/*eslint no-undef: "error"*/
                /*eslint-env node*/
                
                var fs = require("fs");
                module.exports = function() {
                    console.log(fs);
                };

                When Not To Use It

                If explicit declaration of global variables is not to your taste.

                Compatibility

                This rule provides compatibility with treatment of global variables in JSHint and JSLint. Source: http://eslint.org/docs/rules/

                'require' is not defined.
                Open

                const exec = require("child_process").execSync;
                Severity: Minor
                Found in utils/code-version.js by eslint

                Disallow Undeclared Variables (no-undef)

                This rule can help you locate potential ReferenceErrors resulting from misspellings of variable and parameter names, or accidental implicit globals (for example, from forgetting the var keyword in a for loop initializer).

                Rule Details

                Any reference to an undeclared variable causes a warning, unless the variable is explicitly mentioned in a /*global ...*/ comment.

                Examples of incorrect code for this rule:

                /*eslint no-undef: "error"*/
                
                var a = someFunction();
                b = 10;

                Examples of correct code for this rule with global declaration:

                /*global someFunction b:true*/
                /*eslint no-undef: "error"*/
                
                var a = someFunction();
                b = 10;

                The b:true syntax in /*global */ indicates that assignment to b is correct.

                Examples of incorrect code for this rule with global declaration:

                /*global b*/
                /*eslint no-undef: "error"*/
                
                b = 10;

                By default, variables declared in /*global */ are read-only, therefore assignment is incorrect.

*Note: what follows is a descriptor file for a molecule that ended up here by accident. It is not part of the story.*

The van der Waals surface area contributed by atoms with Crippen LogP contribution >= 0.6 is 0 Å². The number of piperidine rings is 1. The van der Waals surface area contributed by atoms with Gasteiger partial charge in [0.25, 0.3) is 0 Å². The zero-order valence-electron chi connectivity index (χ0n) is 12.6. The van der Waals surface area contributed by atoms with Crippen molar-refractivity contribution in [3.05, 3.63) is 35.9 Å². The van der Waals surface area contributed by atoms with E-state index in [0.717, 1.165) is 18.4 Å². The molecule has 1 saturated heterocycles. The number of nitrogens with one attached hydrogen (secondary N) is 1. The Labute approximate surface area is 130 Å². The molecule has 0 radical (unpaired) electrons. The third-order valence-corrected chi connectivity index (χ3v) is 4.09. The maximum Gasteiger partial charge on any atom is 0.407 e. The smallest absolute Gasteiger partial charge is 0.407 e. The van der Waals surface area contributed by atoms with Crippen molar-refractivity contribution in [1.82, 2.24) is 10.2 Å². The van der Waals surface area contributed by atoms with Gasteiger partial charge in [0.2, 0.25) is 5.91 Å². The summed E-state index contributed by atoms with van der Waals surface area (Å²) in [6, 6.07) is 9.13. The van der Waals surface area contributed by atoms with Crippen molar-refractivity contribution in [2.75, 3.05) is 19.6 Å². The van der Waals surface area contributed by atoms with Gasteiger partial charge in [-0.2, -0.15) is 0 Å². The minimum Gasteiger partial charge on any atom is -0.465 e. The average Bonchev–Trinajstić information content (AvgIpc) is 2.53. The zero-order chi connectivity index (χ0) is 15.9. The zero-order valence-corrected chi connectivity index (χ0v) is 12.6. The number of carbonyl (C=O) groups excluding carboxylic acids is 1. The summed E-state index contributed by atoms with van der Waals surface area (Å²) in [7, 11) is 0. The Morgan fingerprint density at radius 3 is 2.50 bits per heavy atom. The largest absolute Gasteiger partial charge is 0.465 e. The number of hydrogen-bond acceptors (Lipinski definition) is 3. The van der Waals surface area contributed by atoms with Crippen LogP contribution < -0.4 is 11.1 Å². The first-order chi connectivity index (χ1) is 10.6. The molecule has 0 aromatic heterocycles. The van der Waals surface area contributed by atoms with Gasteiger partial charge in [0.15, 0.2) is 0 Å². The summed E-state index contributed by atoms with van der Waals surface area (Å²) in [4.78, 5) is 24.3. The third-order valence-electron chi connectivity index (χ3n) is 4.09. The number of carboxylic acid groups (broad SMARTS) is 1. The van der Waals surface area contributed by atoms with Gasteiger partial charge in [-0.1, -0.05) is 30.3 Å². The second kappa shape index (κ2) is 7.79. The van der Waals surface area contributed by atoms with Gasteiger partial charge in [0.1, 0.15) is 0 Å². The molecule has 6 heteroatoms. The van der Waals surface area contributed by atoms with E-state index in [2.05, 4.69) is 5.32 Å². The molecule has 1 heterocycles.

Options

                • typeof set to true will warn for variables used inside typeof check (Default false).

                typeof

                Examples of correct code for the default { "typeof": false } option:

                /*eslint no-undef: "error"*/
                
                if (typeof UndefinedIdentifier === "undefined") {
                    // do something ...
                }

                You can use this option if you want to prevent typeof check on a variable which has not been declared.

                Examples of incorrect code for the { "typeof": true } option:

                /*eslint no-undef: ["error", { "typeof": true }] */
                
                if(typeof a === "string"){}

                Examples of correct code for the { "typeof": true } option with global declaration:

                /*global a*/
                /*eslint no-undef: ["error", { "typeof": true }] */
                
                if(typeof a === "string"){}

                Environments

                For convenience, ESLint provides shortcuts that pre-define global variables exposed by popular libraries and runtime environments. This rule supports these environments, as listed in Specifying Environments. A few examples are given below.

                browser

                Examples of correct code for this rule with browser environment:

                /*eslint no-undef: "error"*/
                /*eslint-env browser*/
                
                setTimeout(function() {
                    alert("Hello");
                });

                node

                Examples of correct code for this rule with node environment:

                /*eslint no-undef: "error"*/
                /*eslint-env node*/
                
                var fs = require("fs");
                module.exports = function() {
                    console.log(fs);
                };

                When Not To Use It

                If explicit declaration of global variables is not to your taste.

                Compatibility

                This rule provides compatibility with treatment of global variables in JSHint and JSLint. Source: http://eslint.org/docs/rules/

                'require' is not defined.
                Open

                const codeVersion = require("../../utils/code-version");

                Disallow Undeclared Variables (no-undef)

                This rule can help you locate potential ReferenceErrors resulting from misspellings of variable and parameter names, or accidental implicit globals (for example, from forgetting the var keyword in a for loop initializer).

                Rule Details

                Any reference to an undeclared variable causes a warning, unless the variable is explicitly mentioned in a /*global ...*/ comment.

                Examples of incorrect code for this rule:

                /*eslint no-undef: "error"*/
                
                var a = someFunction();
                b = 10;

                Examples of correct code for this rule with global declaration: